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Modern Classic

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  1. The Haunting of Hill House

    By Shirley Jackson

    Four seekers have arrived at the rambling old pile known as Hill House: Dr. Montague, an occult scholar looking for solid evidence of psychic phenomena; Theodora, his lovely and lighthearted assistant; Luke, the adventurous future inheritor of the estate; and Eleanor, a friendless, fragile young woman with a dark past. As they begin to cope with chilling, even horrifying occurrences beyond their control or understanding, they cannot possibly know what lies ahead. For Hill House is gathering its powers – and soon it will choose one of them to make its own.

  2. Lolita

    By Vladimir Nabokov

    Awe and exhilaration–along with heartbreak and mordant wit–abound in Lolita, Nabokov’s most famous and controversial novel, which tells the story of the aging Humbert Humbert’s obsessive, devouring, and doomed passion for the nymphet Dolores Haze. Lolita is also the story of a hyper-civilized European colliding with the cheerful barbarism of postwar America. Most of all, it is a meditation on love–love as outrage and hallucination, madness and transformation.

  3. The House on Mango Street

    By Sandra Cisneros

    Told in a series of vignettes – sometimes heartbreaking, sometimes deeply joyous–it is the story of a young Latina girl growing up in Chicago, inventing for herself who and what she will become. Few other books in our time have touched so many readers.

  4. The Color Purple

    By Alice Walker

    Set in the deep American South between the wars, it is the tale of Celie, a young black girl born into poverty and segregation. Raped repeatedly by the man she calls ‘father’, she has two children taken away from her, is separated from her beloved sister Nettie and is trapped into an ugly marriage. But then she meets the glamorous Shug Avery, singer and magic-maker – a woman who has taken charge of her own destiny. Gradually, Celie discovers the power and joy of her own spirit, freeing her from her past and reuniting her with those she loves.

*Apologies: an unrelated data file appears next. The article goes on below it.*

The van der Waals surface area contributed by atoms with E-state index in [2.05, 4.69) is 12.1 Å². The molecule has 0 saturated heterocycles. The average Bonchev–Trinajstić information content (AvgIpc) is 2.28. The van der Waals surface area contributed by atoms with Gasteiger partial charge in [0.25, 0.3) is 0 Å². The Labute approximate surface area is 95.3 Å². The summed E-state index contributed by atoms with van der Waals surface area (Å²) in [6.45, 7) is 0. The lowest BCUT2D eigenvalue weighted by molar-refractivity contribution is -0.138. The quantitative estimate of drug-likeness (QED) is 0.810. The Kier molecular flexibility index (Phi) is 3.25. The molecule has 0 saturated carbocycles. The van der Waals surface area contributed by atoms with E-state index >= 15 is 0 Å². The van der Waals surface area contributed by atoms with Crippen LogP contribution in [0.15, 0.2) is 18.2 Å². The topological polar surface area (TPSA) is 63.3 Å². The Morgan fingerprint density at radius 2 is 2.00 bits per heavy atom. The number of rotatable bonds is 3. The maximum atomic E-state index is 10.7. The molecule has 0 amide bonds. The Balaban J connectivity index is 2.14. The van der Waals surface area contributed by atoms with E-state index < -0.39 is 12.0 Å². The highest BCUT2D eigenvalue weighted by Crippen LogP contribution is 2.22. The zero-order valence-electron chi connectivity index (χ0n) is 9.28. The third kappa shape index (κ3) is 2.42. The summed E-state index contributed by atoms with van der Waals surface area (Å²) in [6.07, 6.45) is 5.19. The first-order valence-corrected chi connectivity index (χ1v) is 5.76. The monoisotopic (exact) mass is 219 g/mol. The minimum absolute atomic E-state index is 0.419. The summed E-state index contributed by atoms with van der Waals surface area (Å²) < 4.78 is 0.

5. Giovanni’s Room

    By James Baldwin

    Set in the 1950s Paris of American expatriates, liaisons, and violence, a young man finds himself caught between desire and conventional morality. With a sharp, probing imagination, James Baldwin’s now-classic narrative delves into the mystery of loving and creates a moving, highly controversial story of death and passion that reveals the unspoken complexities of the human heart.

  6. The Handmaid’s Tale

    By Margaret Atwood

    Offred is a “Handmaid” in the Republic of Gilead. She has only one function: to breed. If she deviates, she will, like dissenters, be hanged at the wall or sent out to die slowly of radiation sickness. Brilliantly conceived and executed, this powerful evocation of twenty-first century America explores a world in which oppression of women, and repression of the truth, have become justified.

  7. شرق المتوسط لـ عبدالرحمن منيف

    شرق المتوسط

    لـ عبد الرحمن منيف

    رواية تنتمي إلى أدب السجون عبر فيها عبد الرحمن منيف عن وضع سياسي محتقن تعيشه شعوب العالم العربي ويقع ضحيته شباب الوطن المتحمسين للحرية. وهي تواصل رحلة عبد الرحمن منيف في سجون العالم العربي بعد رواية شرق المتوسط التي نشرها من قبل 15 سنة وكأنه يقول أن مرور الزمن في هذا المكان من العالم ليس له تأثير على العلاقة بين السلطة والمواطنين. وكما في شرق المتوسط فالمكان والزمان غير محددين بل انهما مموهان حيث يخترع منيف دولتين (عمورية وموران) هما صورتان لواقع تعيشه شعوب الوطن العالم العربي عامة.

  8. Things Fall Apart by Chinua Achebe

    Things Fall Apart

    By Chinua Achebe

    Okonkwo is the greatest wrestler and warrior alive, and his fame spreads throughout West Africa life a bush–fire in the harmattan. But when he accidentally kills a clansman, things begin to fall apart. Then Okonkwo returns from exile to find missionaries and colonial governors have arrived in the village. With the world thrown radically off–balance he can only hurtle towards tragedy.